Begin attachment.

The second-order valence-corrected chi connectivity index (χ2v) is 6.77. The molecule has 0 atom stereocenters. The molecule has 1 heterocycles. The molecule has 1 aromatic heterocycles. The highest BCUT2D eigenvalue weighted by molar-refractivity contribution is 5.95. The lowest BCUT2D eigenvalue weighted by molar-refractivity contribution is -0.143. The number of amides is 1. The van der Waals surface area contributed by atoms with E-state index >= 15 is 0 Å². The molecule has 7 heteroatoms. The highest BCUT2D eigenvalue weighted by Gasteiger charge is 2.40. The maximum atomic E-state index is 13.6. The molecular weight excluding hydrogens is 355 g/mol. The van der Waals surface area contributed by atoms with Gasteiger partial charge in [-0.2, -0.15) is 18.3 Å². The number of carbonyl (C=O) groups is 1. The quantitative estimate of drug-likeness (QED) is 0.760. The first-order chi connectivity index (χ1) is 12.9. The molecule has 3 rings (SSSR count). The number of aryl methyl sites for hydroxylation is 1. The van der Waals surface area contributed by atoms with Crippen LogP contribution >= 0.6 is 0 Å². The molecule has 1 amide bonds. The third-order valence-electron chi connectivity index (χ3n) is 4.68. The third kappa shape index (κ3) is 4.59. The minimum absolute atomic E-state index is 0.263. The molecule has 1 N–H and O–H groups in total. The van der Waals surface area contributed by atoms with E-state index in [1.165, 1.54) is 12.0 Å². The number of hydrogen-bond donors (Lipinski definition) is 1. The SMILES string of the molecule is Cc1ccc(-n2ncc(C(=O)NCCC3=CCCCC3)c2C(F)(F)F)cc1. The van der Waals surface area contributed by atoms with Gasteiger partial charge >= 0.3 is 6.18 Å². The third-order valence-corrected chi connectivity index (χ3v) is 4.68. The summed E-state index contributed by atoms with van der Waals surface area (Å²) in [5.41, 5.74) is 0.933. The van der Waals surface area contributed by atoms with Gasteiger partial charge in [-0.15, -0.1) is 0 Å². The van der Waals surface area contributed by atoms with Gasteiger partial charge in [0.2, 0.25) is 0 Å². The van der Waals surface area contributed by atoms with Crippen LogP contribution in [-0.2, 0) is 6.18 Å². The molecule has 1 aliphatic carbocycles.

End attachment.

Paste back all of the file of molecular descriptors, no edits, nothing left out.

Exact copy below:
The second-order valence-corrected chi connectivity index (χ2v) is 6.77. The molecule has 0 atom stereocenters. The molecule has 1 heterocycles. The molecule has 1 aromatic heterocycles. The highest BCUT2D eigenvalue weighted by molar-refractivity contribution is 5.95. The lowest BCUT2D eigenvalue weighted by molar-refractivity contribution is -0.143. The number of amides is 1. The van der Waals surface area contributed by atoms with E-state index >= 15 is 0 Å². The molecule has 7 heteroatoms. The highest BCUT2D eigenvalue weighted by Gasteiger charge is 2.40. The maximum atomic E-state index is 13.6. The molecular weight excluding hydrogens is 355 g/mol. The van der Waals surface area contributed by atoms with Gasteiger partial charge in [-0.2, -0.15) is 18.3 Å². The number of carbonyl (C=O) groups is 1. The quantitative estimate of drug-likeness (QED) is 0.760. The first-order chi connectivity index (χ1) is 12.9. The molecule has 3 rings (SSSR count). The number of aryl methyl sites for hydroxylation is 1. The van der Waals surface area contributed by atoms with Crippen LogP contribution >= 0.6 is 0 Å². The molecule has 1 amide bonds. The third-order valence-electron chi connectivity index (χ3n) is 4.68. The third kappa shape index (κ3) is 4.59. The minimum absolute atomic E-state index is 0.263. The molecule has 1 N–H and O–H groups in total. The van der Waals surface area contributed by atoms with E-state index in [1.165, 1.54) is 12.0 Å². The number of hydrogen-bond donors (Lipinski definition) is 1. The SMILES string of the molecule is Cc1ccc(-n2ncc(C(=O)NCCC3=CCCCC3)c2C(F)(F)F)cc1. The van der Waals surface area contributed by atoms with Gasteiger partial charge >= 0.3 is 6.18 Å². The third-order valence-corrected chi connectivity index (χ3v) is 4.68. The summed E-state index contributed by atoms with van der Waals surface area (Å²) in [5.41, 5.74) is 0.933. The van der Waals surface area contributed by atoms with Gasteiger partial charge in [-0.15, -0.1) is 0 Å². The van der Waals surface area contributed by atoms with Gasteiger partial charge in [0.2, 0.25) is 0 Å². The van der Waals surface area contributed by atoms with Crippen LogP contribution in [-0.2, 0) is 6.18 Å². The molecule has 1 aliphatic carbocycles.